Sadly you won’t see much of the techno-wizardry behind the engine because Audi has done a good bit of work to conceal it. Take for example the intake ducting which actually begins at the side blades and works its way inside the body to meet the airbox at the very rear of the car. Similarly, the exhaust is also completely hidden from view and runs underneath the cylinder heads straight out through the rear bumper.

At the front there is even more ducting to be ogled once the one-piece front end is lifted. After a while you begin to realize that this car is actually just a state-of-the-art energy transformer. The aerodynamics are seamlessly multitasked as both downforce generators and heat exchange conduits without leaving any last bit of open air to go to waste.

Of course we can’t talk about Audi’s passions without touching on safety, which is one obsession that is also very evident in the construction of their race cars. I don’t think I’m the only one who was shocked to see Allan McNish walk away from a horrific crash at Le Mans last year. McNish claims the “safety cell” in the R18 saved his life. While such a piece cannot exist in a GT car, Audi goes to great lengths adding items such as carbon doors filled with high-energy absorbing foam to ensure driver safety.

Inside the car Audi has added their own PS1 custom safety seat as a standard item with the Ultra which exceeds the criteria required by the FIA. I would imagine that Edward was thankful for this piece of R&D during his violent shunt at Eau Rouge. There’s also a very special roll cage designed specifically for the R8.  Ironically,  many people will laugh at the site of a bolt-in roll cage, but due to the R8’s all aluminum construction that’s the only way they could fit a steel cage to the car!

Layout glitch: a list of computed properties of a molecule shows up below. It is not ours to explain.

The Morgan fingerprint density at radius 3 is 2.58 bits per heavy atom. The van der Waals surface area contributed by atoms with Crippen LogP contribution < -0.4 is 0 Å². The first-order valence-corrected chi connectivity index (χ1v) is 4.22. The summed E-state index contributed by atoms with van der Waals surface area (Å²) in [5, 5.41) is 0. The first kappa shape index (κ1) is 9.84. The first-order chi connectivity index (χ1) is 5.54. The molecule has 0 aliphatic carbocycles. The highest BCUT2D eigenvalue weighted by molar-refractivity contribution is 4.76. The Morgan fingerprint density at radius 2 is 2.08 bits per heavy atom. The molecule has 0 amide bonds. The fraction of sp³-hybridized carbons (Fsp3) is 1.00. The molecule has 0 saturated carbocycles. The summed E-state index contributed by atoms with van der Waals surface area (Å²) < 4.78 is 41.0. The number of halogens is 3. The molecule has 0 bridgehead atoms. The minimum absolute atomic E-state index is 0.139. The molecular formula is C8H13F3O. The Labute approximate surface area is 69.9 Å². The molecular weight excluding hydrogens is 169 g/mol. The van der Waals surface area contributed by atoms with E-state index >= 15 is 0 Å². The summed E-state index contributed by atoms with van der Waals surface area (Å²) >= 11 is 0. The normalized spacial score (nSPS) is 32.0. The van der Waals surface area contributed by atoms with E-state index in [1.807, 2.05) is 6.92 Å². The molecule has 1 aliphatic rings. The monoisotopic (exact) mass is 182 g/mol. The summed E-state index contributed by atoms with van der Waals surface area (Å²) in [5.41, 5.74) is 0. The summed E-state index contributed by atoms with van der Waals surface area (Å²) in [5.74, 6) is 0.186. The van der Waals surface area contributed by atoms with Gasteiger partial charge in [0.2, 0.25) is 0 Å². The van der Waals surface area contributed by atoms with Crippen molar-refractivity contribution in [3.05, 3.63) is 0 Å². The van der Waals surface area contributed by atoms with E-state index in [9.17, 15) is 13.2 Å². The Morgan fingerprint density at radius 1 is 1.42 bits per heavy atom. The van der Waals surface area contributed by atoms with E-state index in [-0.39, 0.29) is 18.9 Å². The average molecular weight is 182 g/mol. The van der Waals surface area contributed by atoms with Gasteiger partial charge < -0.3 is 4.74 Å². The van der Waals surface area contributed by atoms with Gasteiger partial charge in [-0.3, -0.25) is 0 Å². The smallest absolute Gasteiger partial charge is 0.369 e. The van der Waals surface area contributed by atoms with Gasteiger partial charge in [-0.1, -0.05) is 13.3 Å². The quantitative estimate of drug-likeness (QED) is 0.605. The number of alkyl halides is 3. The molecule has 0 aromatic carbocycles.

As you would guess there are plenty of pieces of technology for the driver to play with while piloting the LMS Ultra. The dash display and engine management system are both Bosch units which are less common in North America, but considering Bosch’s strong ties to the Volkswagen-Audi Group, it’s not at all surprising to see them being used here.

As you’d expect of a German luxury brand, even the switch panel is more elegant than what you’d normally expect to find inside a racing car. Within a finger’s reach the driver has access to the brake bias, ABS and traction control settings. Worth noting is Audi’s willingness to go above and beyond for their drivers – the switches actually go all the way to “eleven!

Before I knew it my time on track had come to an end, but not before sitting inside the car and posing for a really bad Instagram pic. It was another in what I can only hope will continue to be a long line of surreal days as a Speedhunter, and one I will never forget. However I have to admit I left with one burning desire pipe dream left unfulfilled – driving the car.